A senior Department of Homeland Security official alleges he was retaliated against after refusing to stand down on reporting Russia's attempts to interfere in the 2020 presidential election, according to a complaint released Wednesday by the House Intelligence Committee.
Brian Murphy, who was principal deputy under secretary in the Office of Intelligence and Analysis at DHS before his alleged demotion, says in a whistleblower complaint that he was instructed by then-Acting DHS Secretary Chad Wolf to withhold an intelligence notification on Russian activities because it "made the president look bad."
Murphy objected, the complaint says, telling Wolf "it was improper to hold a vetted intelligence product for reasons for political embarrassment." He claims he was subsequently excluded by Wolf from meetings on the subject and that the draft was ultimately edited in a "misleading" way in order to "place the actions of Russia on par with those of Iran and China," which, Murphy says, is "inconsistent with the actual intelligence data." The draft with the revised analysis was then leaked to the media, according to the complaint.
Murphy also alleges that Wolf ordered him to shift the focus of future assessments to interference efforts by China and Iran, and that instructions to do so had come from White House National Security Advisor Robert O'Brien. Murphy declined to comply, he says in the complaint, because "doing so would put the country in substantial and specific danger."
The complaint also details other instances of misconduct and intelligence manipulation by senior Trump administration officials in the White House and DHS, who Murphy says urged analysts to suppress threat reports related to violent white supremacy and include information on "left-wing groups."
A DHS spokesperson denied Murphy's claim in a statement to CBS News, writing that the department "looks forward to the results of any resulting investigation and we expect it will conclude that no retaliatory action was taken against Mr. Murphy."
"As Acting Secretary Wolf outlined in his State of the Homeland Address today, DHS is working to address all threats to the homeland regardless of ideology," the spokesperson said. "The Acting Secretary is focused on thwarting election interference from any foreign powers and attacks from any extremist group."
House Intelligence Committee Chairman Adam Schiff's office released the complaint, which Murphy filed on Wednesday. CNN first reported its details.
Schiff said his committee would investigate the matter and sent a letter requesting Murphy appear for a deposition on September 21. He also criticized the Trump administration for ending in-person congressional briefings on foreign election interference, in favor of written briefings. The Office of the Director of National Intelligence (ODNI) announced the change late last month.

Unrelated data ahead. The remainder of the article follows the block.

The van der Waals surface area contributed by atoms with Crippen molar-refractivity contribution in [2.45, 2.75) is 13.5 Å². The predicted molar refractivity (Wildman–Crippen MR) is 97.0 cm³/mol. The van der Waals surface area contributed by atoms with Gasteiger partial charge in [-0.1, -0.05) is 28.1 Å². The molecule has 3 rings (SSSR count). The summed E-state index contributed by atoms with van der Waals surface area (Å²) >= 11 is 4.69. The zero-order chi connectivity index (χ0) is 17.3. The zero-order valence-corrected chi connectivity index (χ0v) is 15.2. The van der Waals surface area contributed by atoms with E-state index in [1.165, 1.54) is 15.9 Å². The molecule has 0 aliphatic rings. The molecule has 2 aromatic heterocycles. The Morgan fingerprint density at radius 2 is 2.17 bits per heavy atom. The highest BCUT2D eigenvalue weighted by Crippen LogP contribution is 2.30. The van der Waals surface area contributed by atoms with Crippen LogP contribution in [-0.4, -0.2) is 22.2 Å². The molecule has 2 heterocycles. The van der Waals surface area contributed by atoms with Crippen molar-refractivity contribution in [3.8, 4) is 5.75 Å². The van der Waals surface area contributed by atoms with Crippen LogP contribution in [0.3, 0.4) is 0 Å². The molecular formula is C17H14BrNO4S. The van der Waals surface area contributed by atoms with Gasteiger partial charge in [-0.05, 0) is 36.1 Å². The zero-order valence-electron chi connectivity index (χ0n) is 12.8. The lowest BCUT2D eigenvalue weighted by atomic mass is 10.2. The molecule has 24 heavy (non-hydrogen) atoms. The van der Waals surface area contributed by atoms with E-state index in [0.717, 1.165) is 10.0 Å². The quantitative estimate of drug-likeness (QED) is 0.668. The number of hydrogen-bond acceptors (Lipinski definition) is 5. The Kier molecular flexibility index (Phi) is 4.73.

In a statement, Schiff said, "If written products are being altered for political reasons, or worse withheld entirely, how can the American people trust that this Administration will inform voters on how foreign powers are trying to influence them, or where the threats really come from, and protect our national security— particularly when it contradicts the President's preferred narrative or personal political interests?"
Mark Zaid, Murphy's attorney, said in a statement that Murphy had "followed proper lawful whistleblower rules in reporting serious allegations of misconduct against DHS leadership, particularly involving political distortion of intelligence analysis and retaliation."
"We have alerted both the Executive and Legislative Branches of these allegations and we will appropriately cooperate with oversight investigations, especially in a classified setting," Zaid said.
Last week, DHS withheld publication of a July intelligence bulletin to law enforcement agencies warning that Russia could try to undermine Joe Biden's candidacy by denigrating his mental and physical health, citing "quality concerns" about the report's sourcing.
A separate DHS bulletin issued last week that was obtained by CBS News said Russia is "amplifying criticisms" of voting by mail in order to undermine trust in the electoral process. President Trump has been consistently critical of mail-in ballots, claiming without evidence that foreign actors could seek to compromise mail-in voting. The U.S. intelligence community has said there is "no information or intelligence" that any foreign actor is seeking to undermine voting by mail.
In a public assessment released last month, ODNI said Russia is actively seeking to "denigrate" Democratic presidential nominee Joe Biden and that actors linked to the Kremlin have tried to boost Mr. Trump's candidacy.
It also said China "prefers that President Trump – whom Beijing sees as unpredictable – does not win reelection," and that Iran may try to "undermine" U.S. democratic institutions and the president, primarily through online and social media content.
Senior Democratic lawmakers who have been briefed on the intelligence underlying the assessment have criticized ODNI for depicting "three actors of differing intent and capability as equal threats to our democratic elections," saying the three countries have demonstrated "unequal aims, current actions, and capabilities."
Andres Triay, Julia Kimani Burnham and Grace Segers contributed to this report.
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